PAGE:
Jonathan Ross devoted the opening chapter of his book Why Do I Say These Things? to the "joys" of Mexican food he experienced on a trip "south of the border".
As you might imagine, Mr Ross pulled no punches in his description of the results of having eaten a Mexican lamb delicacy, which involved the meat being wrapped in a banana leaf and buried for three days before it was cooked.
My mission down Mexico way was a more delicate one: in pursuit of the rise and rise of Mexican cuisine on our fair shores. Mexican is the new Thai, which was the new Chinese, which was the new . . . Anyway, with a tequila in mind, we took off to try the burrito/fajita/taco connection around town.
It’s street food by any other name; in some places you can eat in, others are takeout only. For the uninitiated, there are instructions on assembling your burrito and, in some cases, how to eat this torpedo with dignity — head on — or sideways like a nun eating a banana. A burrito is a tortilla wrap of unleavened flatbread filled with rice, pinto beans or black beans, grilled steak or chicken cubes, shredded beef or pork, topped off with mild, or eye-wateringly hot, chipotle pepper salsa. You can add extras such as sour cream, cheese and guacamole. The tortilla’s ends aretucked in so it becomes a fat roll; the word burrito means little donkey.
Boojum on the Millennium Walkway have their service counter just inside the door so you might have to queue outside — not great sans the Mexican sun. Brendan had a burrito barbacoa — shredded beef (€6.45) — and I had the burrito bowl with chicken (€6.45): all the fillings in a salad box without the tortilla, and with a double portion of guacamole, 75c extra — the best bit for me. The chicken was fairly minimal. As the eat-in area was packed, we sat outside, which was pretty bleak, with a couple of the chairs broken.
Pablo Picante in Baggot Street is in a veritable corner kiosk, but we liked it better — smiling faces and good grub. The burrito and burrito barbacoa here were €5.95. In fact, this massive burrito weighed in on my kitchen scales at 16oz. Tolteca on Upper Baggot Street is the latest ultra-cool Mexican hot spot. With sleek decor and long communal tables, Tolteca is more expensive, with its burrito barbacoa at €8.50. Tolteca’s beef, pork, and chicken are sourced from Irish free-range farms. Vegetables, where possible, are organic and everything is made in-house, including the chips, salsa, and guacamole. We chowed down in-house on tacos (€9) which consisted of three crispy tortillas, with tasty cubes of medium-cooked beef; and the chicken bowl (€8.30) which had good-flavoured chook.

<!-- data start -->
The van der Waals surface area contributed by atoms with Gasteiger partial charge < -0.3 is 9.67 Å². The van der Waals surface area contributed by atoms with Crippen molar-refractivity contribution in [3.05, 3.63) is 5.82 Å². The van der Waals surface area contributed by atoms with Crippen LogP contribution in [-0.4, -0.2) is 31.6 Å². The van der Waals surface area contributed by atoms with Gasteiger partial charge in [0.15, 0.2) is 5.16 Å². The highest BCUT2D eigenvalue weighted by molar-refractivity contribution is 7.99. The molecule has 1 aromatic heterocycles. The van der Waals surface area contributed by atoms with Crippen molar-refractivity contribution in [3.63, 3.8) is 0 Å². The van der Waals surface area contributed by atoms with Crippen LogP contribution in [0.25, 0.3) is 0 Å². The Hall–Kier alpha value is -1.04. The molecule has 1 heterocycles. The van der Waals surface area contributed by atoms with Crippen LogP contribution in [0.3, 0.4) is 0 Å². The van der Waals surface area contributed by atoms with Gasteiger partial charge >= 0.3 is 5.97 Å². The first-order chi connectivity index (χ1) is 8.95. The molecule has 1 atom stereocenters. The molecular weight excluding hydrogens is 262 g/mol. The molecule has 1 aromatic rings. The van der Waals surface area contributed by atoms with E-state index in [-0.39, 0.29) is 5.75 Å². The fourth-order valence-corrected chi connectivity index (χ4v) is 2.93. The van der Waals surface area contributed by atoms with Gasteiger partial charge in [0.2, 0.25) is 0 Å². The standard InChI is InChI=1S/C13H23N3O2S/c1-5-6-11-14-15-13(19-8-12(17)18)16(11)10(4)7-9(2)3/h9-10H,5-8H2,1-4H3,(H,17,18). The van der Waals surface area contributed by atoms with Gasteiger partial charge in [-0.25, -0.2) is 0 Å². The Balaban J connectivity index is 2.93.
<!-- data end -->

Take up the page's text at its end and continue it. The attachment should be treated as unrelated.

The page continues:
We really liked Cortina’s in Dundrum Town Centre, with its friendly staff; they do great cocktails and have dairy-free, wheat-free, and coeliac menus. Plus, their salsa and tortilla chip starters (€4.50) offered free unlimited refills, of which we availed liberally, plus a margarita (€8.75) for me and a Brooklyn Summer Ale (€5) for Senor. He then had a trio of quesadillas (€7.75) from the botanas — Mexican-style tapas selection — which were grilled tortillas stuffed with three cheeses, refried black beans, chicken, served with salsa and a creamy drizzle, and a portion of sizzling roasted potatoes (€3.50).
Chipotle shrimp (€15.95) was a good helping of prawns grilled in a sweet smoky sauce on a decent bed of healthy diced courgette, with a timbale of lime rice, salsa and lime. We really liked the vibe here.
Boojum, Millennium Walkway, Dublin 1. Tel: (01) 872-9499
Pablo Picante, 131 Lower Baggot Street, Dublin 2. Tel: (01) 662-9773
Tolteca, 38 Upper Baggot Street, Dublin 4. Tel: (01) 668-8604
Cortina’s, Dundrum Town Centre, Dublin 16. Tel: (01) 216-4668 www.lucindaosullivan.com